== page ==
Perhaps it is fate that an early era Blaxploitation, anti-capitalist film about an off-the-rails, pot-smoking cop who starts to mentally deteriorate because of racism from white officers on the force and insults from Black people he’s arresting, barely had its chance to reach an audience. Written, directed, and produced by its star Christopher St. John, 1972’s Top of the Heap is a tragic story of a Black artist struggling to create a singular vision in a Hollywood system dominated by white voices.

Although featuring what one would expect to see in any film labeled “Blaxploitation,” Top of the Heap takes a very different approach to the subgenre. It’s a story about Black trauma, angst, and disillusionment with the American dream and a middle finger to the expectations of the subgenre it wishes to subvert. It’s a surreal and violent cocktail made with the ingredients of Abel Ferrara, Melvin Van Peebles, and Martin Scorsese.

George Lattimer (St. John) is a cop forced to confront racism in his department where his  police captain egregiously passes over him for a promotion as he meanwhile faces daily slurs from Black dope dealers he’s forced to bust who call him “N**** cop.” This volatile concoction of conflicts also begins to seep into his home life as his wife Viola (Florence St. Peter) berates him for being a part of a racist and violent system. His only escape from the stress at home is his beatnik mistress Black Chick (Paula Kelly) who he gets high with.

The doubling of trauma that comes from both anger and repression at home and in the streets starts to weigh on Lattimer––especially the damage of being targeted by white officers when he is not in uniform. That weight sows the seeds of distrust when he goes back to work the next day. This suspicion comes to a head as Lattimer is trying to arrest a black man for threatening to shoot a bus driver. Lattimer, dressed in plain clothes, chases the man off the bus but then is apprehended by a white officer and held at gunpoint (the officer joyfully put the gun to his head), as he is assumed to be the criminal. It’s a painful reminder that even his fellow officers see him as just another Black face. The only cop to offer any hope is his partner Bobby (Leonard Krauss) who banters with Lattimer and brings him his wife’s cooking. 

The real genius of St. John’s direction comes in the dream sequences. Throughout the film, Lattimer’s psychological deterioration manifests itself through vivid hallucinations that are rendered as a parallel universe. The main throughline to his attempted escape from the earth– an earth he no longer feels comfortable in as a Black man– are visions as a NASA astronaut. Together with his same real-life partner police captain, they all venture to the moon in these episodes, which are finely crafted and photographed given the budgetary constraints. And upon arrival, Lattimer is pushed out of the way by Bobby as he attempts to plant the American flag.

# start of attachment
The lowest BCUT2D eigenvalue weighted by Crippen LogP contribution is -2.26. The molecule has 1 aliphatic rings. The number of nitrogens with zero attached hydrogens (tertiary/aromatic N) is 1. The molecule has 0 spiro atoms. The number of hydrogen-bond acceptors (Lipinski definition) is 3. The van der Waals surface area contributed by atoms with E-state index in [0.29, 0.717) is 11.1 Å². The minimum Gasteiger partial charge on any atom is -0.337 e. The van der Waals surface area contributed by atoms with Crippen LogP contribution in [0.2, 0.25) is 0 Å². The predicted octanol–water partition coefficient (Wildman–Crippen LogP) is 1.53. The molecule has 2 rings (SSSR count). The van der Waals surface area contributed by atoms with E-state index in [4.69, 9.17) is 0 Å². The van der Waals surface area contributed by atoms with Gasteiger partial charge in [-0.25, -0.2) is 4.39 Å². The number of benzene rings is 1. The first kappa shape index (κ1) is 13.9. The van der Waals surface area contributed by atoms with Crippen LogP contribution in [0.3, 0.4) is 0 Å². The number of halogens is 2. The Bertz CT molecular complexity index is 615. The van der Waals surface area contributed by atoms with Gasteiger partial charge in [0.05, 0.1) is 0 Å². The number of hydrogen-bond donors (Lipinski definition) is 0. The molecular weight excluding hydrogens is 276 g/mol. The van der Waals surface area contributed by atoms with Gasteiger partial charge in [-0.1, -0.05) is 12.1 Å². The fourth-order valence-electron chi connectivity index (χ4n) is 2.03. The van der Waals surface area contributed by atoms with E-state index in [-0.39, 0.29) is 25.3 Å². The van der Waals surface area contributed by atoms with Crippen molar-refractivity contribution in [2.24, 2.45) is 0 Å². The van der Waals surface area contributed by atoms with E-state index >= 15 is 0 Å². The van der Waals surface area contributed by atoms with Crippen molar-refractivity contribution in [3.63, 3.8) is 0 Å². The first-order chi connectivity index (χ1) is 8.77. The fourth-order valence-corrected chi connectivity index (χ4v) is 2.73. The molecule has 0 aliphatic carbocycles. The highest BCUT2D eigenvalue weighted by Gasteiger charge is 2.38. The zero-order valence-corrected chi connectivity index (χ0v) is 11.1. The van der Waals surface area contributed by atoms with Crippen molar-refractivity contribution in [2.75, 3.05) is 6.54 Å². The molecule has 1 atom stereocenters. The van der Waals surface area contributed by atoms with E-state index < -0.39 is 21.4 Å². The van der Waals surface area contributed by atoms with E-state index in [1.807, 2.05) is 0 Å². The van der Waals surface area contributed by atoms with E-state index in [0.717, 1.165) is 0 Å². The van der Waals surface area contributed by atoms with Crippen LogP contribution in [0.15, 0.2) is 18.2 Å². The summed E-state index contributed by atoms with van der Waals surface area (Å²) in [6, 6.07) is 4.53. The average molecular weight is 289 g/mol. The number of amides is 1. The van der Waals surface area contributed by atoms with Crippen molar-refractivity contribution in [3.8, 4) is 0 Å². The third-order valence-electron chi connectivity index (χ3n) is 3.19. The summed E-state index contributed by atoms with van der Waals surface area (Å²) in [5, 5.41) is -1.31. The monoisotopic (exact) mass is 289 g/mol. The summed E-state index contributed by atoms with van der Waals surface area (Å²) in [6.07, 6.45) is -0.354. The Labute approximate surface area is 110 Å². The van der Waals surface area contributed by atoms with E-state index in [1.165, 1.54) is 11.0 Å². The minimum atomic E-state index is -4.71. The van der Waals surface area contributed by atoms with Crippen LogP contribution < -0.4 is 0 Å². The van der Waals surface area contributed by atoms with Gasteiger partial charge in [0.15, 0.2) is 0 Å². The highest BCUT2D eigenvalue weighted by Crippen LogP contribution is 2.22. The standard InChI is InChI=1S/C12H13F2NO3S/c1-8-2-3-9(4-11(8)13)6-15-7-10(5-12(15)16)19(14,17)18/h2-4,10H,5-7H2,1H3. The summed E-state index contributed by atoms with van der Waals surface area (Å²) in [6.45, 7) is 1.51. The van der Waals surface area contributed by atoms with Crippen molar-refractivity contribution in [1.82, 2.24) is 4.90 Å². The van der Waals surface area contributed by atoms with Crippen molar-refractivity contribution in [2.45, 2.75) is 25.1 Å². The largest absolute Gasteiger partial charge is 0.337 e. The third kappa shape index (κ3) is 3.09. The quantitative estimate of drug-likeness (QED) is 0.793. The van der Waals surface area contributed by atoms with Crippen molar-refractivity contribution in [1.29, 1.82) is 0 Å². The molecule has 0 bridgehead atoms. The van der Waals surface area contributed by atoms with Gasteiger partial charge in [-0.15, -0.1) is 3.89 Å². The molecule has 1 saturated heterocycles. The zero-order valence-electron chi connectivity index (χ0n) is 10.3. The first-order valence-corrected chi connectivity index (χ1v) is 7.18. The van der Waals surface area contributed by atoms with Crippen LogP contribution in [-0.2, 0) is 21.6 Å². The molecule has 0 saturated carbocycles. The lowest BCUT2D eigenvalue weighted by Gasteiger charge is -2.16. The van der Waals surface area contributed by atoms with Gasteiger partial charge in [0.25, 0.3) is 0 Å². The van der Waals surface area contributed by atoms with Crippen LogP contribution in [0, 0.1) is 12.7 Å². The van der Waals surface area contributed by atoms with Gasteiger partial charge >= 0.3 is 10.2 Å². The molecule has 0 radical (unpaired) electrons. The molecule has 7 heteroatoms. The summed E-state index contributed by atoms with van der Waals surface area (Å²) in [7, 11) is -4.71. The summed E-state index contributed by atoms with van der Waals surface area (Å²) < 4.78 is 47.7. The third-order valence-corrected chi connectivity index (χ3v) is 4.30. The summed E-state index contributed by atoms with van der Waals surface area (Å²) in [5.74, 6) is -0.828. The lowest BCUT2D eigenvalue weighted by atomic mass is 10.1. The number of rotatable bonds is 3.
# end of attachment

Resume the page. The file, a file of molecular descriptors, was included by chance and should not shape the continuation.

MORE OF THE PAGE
These illusions are complicated by a later reveal but they nonetheless serve as a way for St. John to discuss capitalism’s artifice––and specifically how he could be tricked into believing in the “American Dream” and becoming a hero. Even in his dreams where he’s celebrated as an astronaut and interviewed by the press, his accomplishments are tethered to his Blackness. 

Top of the Heap would go on to have a complicated release. Premiering at the 22nd Berlin Film Festival to acclaim, it was in the running for the coveted Golden Bear award, but would lose out to Pier Paolo Pasolini’s The Canterbury Tales. The film would then be invited to show at the Cannes Film Festival, but the investors (Fanfare) and producers didn’t care for the film, St. John, or its message, and they decided to decline the invitation. Fanfare even cut pivotal dream scenes for its planned theatrical release.

In a 1973 interview with the Los Angeles Times, St. John said, “I guess they don’t think Black people have fantasies.” Even with aside from St. John’s notion, the film would barely see the light of day. Two of the writers––Larry Bischoff and Joe Greene––sued Fanfare upon release, claiming they were never given screenplay credits even though this was never proven and was disputed by St. John. So, instead of dealing with any legal trouble, they shelved the film less than a week into its limited theatrical run in New York City, not to be seen until recently. And St. John was subsequently labeled a pariah never having worked in the industry again. 

St. John knew the trappings of Blaxploitation iconography––the pimps, hustlers, drug dealers, naked white women, shootouts, and fistfights. He understood the imagery necessary to sell his picture and to secure the financing, but he subverted the expectations that this particular genre was supposed to deliver. He hijacked these conventions to tell a tale of trauma that comes with being a Black man in a white world and being a cop during a time when anti-authority was part of the cultural zeitgeist. He also grasped the perception of a Black man being a cop and how that was going against your own race.  

These inner conflicts drove his character mad and made him want to escape. And true to the tragic nature of the film and its production, the film unfortunately did not set the industry ablaze despite the commentary about capitalism’s dark shadow. Instead, it was shelved and St. John was never again given the opportunity to make another narrative feature. Top of The Heap, currently streaming on Amazon Prime, is worth seeking out not just for the excellent craftsmanship from an unheralded director––but because its perspective on politics and society ring even more true nearly half a century later.

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